They also were somewhat dismayed to find out that the people they separated from who went up on the traditional California trail at that time through Fort Hall and then down Raft River, they met up at about the same time in City of Rocks. But it was shorter. If you were packing or on horseback or mule it probably would have saved you a little more time. But if you had wagons it wouldn’t have saved you hardly anything, but to them it was shorter.
John – Talk about Three Island Crossing and why that was such an important junction.
Larry – Some of the hardest things the emigrants had to do were crossing rivers. When you read the diaries there are a lot if incidents of deaths at the river crossings. So when they get to Three Island Crossing they’ve got a decision to make. They could continue on down the south side of the Snake which was known as the dry and the longest route and the more desolate route or they could risk crossing. Those who crossed would find better feed and wood and water but they would also have to cross the Boise again and then they would have to cross the Snake River again. And both of the routes came together just west of Fort Boise. After they crossed the Snake River at Fort Boise they would rejoin together. So it was whether you wanted to risk drowning or take the long route. And it would all depend on the time of the year they were there and what the water looked like – because we know today even from the crossings they have there, there are holes out there and that is what a lot of them found when they were going across.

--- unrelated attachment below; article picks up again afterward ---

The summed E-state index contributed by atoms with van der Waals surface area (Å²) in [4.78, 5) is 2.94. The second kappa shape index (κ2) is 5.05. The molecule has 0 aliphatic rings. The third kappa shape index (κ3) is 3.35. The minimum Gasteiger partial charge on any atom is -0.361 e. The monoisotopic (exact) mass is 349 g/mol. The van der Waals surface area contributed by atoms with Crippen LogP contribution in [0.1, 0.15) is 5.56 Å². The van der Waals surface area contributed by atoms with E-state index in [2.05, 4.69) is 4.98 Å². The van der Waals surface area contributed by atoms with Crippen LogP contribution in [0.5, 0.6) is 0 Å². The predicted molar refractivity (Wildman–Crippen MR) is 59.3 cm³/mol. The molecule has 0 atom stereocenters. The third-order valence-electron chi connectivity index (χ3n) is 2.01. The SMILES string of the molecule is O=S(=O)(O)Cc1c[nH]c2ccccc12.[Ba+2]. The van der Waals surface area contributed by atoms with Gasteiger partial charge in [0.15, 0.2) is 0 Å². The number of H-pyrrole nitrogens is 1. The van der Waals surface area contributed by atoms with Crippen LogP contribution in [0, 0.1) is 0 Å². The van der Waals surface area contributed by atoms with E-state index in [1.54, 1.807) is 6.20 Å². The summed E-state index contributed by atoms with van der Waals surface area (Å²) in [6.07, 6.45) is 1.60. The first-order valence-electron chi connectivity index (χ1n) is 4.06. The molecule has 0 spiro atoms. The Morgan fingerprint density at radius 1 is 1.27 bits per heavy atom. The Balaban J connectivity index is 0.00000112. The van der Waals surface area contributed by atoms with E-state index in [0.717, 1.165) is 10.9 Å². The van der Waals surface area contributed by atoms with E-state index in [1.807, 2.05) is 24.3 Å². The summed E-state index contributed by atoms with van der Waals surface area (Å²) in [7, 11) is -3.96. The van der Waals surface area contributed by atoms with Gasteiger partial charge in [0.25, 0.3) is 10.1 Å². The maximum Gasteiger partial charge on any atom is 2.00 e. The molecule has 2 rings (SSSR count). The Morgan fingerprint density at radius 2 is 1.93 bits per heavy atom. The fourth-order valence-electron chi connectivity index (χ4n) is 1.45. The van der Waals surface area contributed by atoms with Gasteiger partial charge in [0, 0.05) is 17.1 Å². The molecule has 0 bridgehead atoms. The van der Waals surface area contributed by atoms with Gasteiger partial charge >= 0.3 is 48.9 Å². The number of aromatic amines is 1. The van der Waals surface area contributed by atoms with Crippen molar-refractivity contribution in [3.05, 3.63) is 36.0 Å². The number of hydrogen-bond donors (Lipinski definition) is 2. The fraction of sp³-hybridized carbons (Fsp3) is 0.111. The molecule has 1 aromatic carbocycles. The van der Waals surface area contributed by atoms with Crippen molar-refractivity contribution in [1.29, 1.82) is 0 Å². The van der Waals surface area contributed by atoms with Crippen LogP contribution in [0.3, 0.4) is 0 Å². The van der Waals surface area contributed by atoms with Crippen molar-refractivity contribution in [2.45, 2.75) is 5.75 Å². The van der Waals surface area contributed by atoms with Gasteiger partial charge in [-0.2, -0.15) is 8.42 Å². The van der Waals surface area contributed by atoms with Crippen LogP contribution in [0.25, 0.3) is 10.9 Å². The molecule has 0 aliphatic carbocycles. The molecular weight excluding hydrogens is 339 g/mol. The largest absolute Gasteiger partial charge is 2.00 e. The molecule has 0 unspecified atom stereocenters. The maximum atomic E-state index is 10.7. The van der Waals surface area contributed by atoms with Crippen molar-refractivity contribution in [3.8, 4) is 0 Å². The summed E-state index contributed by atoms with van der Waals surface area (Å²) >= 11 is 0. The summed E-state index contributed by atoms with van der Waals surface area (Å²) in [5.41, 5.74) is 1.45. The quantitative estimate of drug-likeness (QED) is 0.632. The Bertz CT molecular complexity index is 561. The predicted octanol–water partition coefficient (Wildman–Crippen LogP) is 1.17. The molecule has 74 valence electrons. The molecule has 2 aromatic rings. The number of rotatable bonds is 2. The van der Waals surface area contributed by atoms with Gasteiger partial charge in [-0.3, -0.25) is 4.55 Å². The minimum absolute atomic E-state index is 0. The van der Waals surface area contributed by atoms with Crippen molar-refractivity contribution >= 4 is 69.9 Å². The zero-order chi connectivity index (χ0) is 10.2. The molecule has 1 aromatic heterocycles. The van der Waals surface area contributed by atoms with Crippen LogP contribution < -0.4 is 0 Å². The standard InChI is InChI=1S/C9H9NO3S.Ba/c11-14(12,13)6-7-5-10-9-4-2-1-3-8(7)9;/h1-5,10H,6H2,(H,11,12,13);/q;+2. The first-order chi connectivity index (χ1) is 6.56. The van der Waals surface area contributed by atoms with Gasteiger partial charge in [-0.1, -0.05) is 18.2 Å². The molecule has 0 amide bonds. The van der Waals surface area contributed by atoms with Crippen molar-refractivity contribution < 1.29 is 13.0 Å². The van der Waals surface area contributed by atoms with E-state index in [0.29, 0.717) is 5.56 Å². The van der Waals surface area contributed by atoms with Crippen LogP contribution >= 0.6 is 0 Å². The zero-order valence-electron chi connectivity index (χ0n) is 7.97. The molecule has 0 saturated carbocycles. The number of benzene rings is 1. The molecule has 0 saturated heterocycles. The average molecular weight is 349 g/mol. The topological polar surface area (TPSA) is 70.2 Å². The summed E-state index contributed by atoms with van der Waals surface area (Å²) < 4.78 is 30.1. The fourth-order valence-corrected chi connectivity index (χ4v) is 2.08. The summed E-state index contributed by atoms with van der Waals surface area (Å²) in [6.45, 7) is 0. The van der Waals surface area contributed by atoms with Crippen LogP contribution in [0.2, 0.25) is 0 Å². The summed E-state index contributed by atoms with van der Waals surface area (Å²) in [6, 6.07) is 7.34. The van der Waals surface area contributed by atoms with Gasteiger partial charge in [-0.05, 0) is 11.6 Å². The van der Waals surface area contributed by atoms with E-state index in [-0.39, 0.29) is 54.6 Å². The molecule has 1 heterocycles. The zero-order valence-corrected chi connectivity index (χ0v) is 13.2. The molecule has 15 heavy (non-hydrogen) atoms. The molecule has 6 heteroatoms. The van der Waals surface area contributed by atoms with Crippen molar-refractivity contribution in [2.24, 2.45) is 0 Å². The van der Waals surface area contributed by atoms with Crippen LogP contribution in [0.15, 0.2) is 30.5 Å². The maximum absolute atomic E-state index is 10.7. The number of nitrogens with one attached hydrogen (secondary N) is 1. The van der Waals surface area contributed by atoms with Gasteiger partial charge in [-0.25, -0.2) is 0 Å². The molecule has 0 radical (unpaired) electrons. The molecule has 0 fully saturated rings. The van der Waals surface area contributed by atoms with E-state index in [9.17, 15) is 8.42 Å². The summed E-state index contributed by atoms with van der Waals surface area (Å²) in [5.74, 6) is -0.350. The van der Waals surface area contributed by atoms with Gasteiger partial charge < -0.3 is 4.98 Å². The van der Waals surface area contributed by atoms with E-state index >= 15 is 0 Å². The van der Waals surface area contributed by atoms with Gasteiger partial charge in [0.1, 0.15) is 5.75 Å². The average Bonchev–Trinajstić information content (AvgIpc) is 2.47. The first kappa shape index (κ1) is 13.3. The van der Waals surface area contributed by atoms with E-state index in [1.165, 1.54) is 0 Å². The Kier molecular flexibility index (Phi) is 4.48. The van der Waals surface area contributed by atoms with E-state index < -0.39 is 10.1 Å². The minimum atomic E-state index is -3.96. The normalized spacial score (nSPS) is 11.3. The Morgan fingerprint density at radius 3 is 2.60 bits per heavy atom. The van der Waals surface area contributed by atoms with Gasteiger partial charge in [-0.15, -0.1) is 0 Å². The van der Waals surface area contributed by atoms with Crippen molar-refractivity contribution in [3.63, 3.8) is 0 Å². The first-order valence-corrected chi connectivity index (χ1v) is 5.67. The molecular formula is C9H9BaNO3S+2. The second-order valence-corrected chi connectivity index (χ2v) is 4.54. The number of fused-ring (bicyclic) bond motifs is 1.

The early travelers would meet in an Indian encampment there and the Indians were most helpful for a small pittance to help the emigrants get across and everything was fine. When we have problems with the Indians later on you had to pretty much make that choice on your own and some of them even thought that well, this is such a thing, once we got our wagons all caulked up let’s just float on down to the mouth of the Columbia or down to Portland. Well, as you might imagine that didn’t work either.